Then again, it's not really a crime movie, is it? Sure, it works as a detective story, much better than many dramatic pictures in genre clothing, but at its heart, what Pakula and writers Andy & David E. Lewis have created is a romance. Strip it down, and it's two people who encounter each other pursuing specific goals but who, as a result of this meeting and what they find, end up moving in the opposite direction with each other. Sure, every other crime story that's not part of a series (and many that are) do that - the screenplay-writing manuals practically insist upon it - but Klute defines the target that they are all trying to hit: Understated enough that it's clear that the movie is taking the murder seriously but not to the point of it becoming obligatory. I probably need another watch in a more alert state to really say this with certainty (it always plays as the back end of a double feature around here), but that's how it comes across in retrospect.

Jodorowsky's Dune

* * * ¼ (out of four)
Seen 13 April 2014 in Landmark Kendall Square #9 (first-run, DCP)

I kind of suspect that director Frank Pavich is overstating just how smoothly the pre-production of Alejandro Jodorowsky's version of Dune went. The documentary certainly makes it look like everybody was chummy throughout , and I can't imagine that there was nobody involved in the production who was like, hey, Alex, you're being insane! Stop it!

Aside from that, though, this movie is a whole ton of fun. Much of that comes from Jodorowsky himself; even in his mid-eighties he is energetic, rebellious guy with an apparent complete lack of regrets to go with his fondness for envelope-pushing. He's fully committed to his hippie spirituality but smart enough to not look like a goof for it. And while he's open about not having known much about Dune going in, his enthusiasm for what he aimed to create is just as infectious now as it appears to have been then. He and his collaborators - notably producer Michel Seydoux, artists Chris Foss and H.R. Giger - have great stories that may sound unlikely but are delivered in a way to make them at least sound possible. What we see - whether from the concept art by Foss, Giger, and others or the complete set of storyboards by Jean "Moebius" Giraud - is fantastic. I want to see that entire book of storyboards Jodorowsky has, and I'm downright shocked that something hasn't been done to get it on store shelves.

Jodorowsky talks about how he hopes somebody makes the movie someday, pointing out that it could be done with animation. I'd pay to see that, but I kind of think that the money could be better used in adapting the material that parts of Dune eventually transmuted into - The Incal, The Metabarons, and all the other great bandes dessinées that Jodorowsky wrote (I wish like heck that I could afford Final Incal this week). It also reminds me that I should actually try and read Dune (and its sequels) again as adult.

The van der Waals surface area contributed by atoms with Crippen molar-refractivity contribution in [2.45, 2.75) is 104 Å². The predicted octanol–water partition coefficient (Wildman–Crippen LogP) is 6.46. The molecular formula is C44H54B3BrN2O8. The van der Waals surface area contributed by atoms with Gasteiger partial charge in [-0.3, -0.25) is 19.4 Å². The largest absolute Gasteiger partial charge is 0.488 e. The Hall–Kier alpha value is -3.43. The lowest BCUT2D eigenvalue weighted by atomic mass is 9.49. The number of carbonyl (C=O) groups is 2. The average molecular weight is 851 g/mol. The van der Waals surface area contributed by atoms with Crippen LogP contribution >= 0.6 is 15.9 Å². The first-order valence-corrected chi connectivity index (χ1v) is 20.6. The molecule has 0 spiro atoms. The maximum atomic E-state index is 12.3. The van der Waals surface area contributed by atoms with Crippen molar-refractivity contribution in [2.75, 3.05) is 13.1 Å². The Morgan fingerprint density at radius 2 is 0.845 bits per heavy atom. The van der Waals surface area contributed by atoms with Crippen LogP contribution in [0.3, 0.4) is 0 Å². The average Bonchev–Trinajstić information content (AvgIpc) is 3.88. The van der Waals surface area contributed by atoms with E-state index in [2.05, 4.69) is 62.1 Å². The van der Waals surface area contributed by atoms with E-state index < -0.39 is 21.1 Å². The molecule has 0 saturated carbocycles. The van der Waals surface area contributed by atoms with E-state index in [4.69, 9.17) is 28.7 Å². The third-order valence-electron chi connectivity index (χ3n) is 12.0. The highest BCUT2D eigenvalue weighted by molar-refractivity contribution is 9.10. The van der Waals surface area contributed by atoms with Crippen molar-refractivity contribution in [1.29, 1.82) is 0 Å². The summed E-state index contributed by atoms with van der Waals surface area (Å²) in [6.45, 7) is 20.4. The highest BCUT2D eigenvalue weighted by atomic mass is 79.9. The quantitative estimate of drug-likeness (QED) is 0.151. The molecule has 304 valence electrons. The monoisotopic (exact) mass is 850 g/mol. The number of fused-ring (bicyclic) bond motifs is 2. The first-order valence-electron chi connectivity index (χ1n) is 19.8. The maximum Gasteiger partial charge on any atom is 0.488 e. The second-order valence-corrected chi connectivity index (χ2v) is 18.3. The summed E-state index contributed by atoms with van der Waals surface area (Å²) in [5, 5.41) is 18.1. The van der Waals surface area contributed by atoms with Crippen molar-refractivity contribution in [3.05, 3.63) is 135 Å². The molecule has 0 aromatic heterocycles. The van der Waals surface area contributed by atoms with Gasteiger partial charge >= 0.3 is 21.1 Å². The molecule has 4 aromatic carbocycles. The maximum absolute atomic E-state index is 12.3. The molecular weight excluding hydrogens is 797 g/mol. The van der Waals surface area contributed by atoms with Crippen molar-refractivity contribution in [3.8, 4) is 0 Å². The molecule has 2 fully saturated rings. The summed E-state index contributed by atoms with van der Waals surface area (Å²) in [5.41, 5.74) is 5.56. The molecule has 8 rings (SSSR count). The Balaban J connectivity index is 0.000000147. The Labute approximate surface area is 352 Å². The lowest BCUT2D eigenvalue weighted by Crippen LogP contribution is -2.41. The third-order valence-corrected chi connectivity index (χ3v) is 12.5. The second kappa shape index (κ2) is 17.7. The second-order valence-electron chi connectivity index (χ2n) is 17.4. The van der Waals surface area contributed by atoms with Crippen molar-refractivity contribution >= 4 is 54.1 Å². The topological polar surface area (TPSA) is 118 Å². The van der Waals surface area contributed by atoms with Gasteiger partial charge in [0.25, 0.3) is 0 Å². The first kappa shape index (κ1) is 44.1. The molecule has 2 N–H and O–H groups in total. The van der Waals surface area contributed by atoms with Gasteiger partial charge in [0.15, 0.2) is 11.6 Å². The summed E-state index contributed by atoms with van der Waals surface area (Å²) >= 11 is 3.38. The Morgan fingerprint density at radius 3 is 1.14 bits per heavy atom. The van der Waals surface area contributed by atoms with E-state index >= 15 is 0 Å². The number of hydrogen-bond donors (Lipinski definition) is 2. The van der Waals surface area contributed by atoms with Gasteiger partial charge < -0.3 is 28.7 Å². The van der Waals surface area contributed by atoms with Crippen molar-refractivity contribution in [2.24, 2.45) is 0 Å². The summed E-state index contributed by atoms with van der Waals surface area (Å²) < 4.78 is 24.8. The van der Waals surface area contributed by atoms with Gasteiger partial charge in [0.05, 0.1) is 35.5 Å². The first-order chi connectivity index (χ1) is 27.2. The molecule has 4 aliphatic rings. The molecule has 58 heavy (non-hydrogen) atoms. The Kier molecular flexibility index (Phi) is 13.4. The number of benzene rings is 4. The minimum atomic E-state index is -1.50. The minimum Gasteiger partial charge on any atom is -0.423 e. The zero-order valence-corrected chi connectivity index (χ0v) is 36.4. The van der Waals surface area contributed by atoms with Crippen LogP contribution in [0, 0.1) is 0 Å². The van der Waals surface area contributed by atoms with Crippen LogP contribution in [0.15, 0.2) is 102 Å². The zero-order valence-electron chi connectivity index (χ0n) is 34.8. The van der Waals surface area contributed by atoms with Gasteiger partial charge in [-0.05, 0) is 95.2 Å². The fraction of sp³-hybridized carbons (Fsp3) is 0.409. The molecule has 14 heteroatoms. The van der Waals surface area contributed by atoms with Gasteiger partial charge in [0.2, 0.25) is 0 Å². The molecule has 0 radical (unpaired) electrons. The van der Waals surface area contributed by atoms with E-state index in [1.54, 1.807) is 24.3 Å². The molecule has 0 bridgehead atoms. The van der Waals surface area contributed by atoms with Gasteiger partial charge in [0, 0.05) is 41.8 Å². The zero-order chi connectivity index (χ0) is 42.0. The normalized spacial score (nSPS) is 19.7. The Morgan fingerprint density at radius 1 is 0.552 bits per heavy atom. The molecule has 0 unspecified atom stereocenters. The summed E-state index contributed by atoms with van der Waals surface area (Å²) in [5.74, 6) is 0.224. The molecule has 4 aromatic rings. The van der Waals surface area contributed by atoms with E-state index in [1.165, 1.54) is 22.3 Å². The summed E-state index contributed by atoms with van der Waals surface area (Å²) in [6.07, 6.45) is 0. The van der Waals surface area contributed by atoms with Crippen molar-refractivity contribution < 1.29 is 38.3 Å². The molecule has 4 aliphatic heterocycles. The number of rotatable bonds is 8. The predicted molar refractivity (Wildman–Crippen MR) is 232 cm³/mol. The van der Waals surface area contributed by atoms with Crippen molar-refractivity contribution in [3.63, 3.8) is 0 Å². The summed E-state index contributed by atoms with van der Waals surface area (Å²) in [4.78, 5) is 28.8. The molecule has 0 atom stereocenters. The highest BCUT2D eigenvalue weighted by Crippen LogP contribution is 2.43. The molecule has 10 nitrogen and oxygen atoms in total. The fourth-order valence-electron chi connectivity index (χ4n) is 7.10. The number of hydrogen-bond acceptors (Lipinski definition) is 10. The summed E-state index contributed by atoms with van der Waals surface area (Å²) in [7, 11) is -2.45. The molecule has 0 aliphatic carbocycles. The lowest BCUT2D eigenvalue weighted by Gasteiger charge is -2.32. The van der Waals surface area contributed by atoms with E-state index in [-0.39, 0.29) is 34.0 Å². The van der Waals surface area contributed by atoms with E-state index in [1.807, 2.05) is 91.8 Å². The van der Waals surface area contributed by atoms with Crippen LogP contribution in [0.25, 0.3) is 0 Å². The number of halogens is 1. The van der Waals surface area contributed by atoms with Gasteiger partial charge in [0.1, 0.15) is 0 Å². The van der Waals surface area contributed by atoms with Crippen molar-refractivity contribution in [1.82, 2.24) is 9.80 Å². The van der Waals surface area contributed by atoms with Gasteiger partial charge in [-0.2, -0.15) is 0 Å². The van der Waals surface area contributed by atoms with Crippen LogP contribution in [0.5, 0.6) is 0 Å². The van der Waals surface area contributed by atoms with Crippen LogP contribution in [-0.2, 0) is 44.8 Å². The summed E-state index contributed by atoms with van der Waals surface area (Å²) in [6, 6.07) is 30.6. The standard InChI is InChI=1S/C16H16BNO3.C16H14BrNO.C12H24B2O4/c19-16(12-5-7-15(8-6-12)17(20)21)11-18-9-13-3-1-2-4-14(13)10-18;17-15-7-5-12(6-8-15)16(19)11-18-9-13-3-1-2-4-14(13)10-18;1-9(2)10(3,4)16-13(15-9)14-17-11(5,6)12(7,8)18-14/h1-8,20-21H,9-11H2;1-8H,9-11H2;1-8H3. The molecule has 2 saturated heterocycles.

The Raid 2: Berandal

* * * (out of four)
Seen 13 April 2014 in AMC Boston Common #12 (first-run, DCP)

I will a bit like I'm swimming against the tide where Gareth Evans and star Iko Uwais are concerned. Not that I dislike their work, but where the popular consensus seems to be that each movie they've done is better than their last, I really liked Merantau, had no reservations recommending The Raid, and think this latest Indonesian action movie has some pretty astounding action sequences but enough boat and iffy plotting to drag it down.

I think the movie's biggest problem is that it's a sequel to The Raid. Not so much because that set expectations but because it saddled Uwais's Rama with a bunch of backstory that always seems to be at odds with him going deep undercover for years and winds up generally pushed to the side. Cut that and the pretense of finding corrupt cops rather than just trying to take an organized crime family down from the inside, and you could probably get the movie down to something closer to two hours without having to sacrifice any of the amazing action.

And make no mistake, the action delivers like crazy, to the point where there's an argument to be made that the amount and blood level is so high as to be numbing. I don't think that's true beyond how some scenes come while the story isn't really going anywhere and reflect that they're part of a repetitive cycle. The ones that have an impact, from the two big fights in the prison to the final gauntlet that seems like it runs 30 to 45 minutes, are exhilarating even though they just pummel the viewer non-stop and, being "boss battles", have even bloodier coups de grace than what came before. And, honestly, that final act is well worth the ticket price for fans of great action - it contains both a car chase that goes for the full Spielberg* followed by two amazing melees... And some other stuff. It's a crazy action movie, and while it could use a trim, it delivers the goods.

Red Sox 5, Rangers 1The Missing PictureOculusKluteLebensraumJodorowsky's DuneJoeThe Raid 2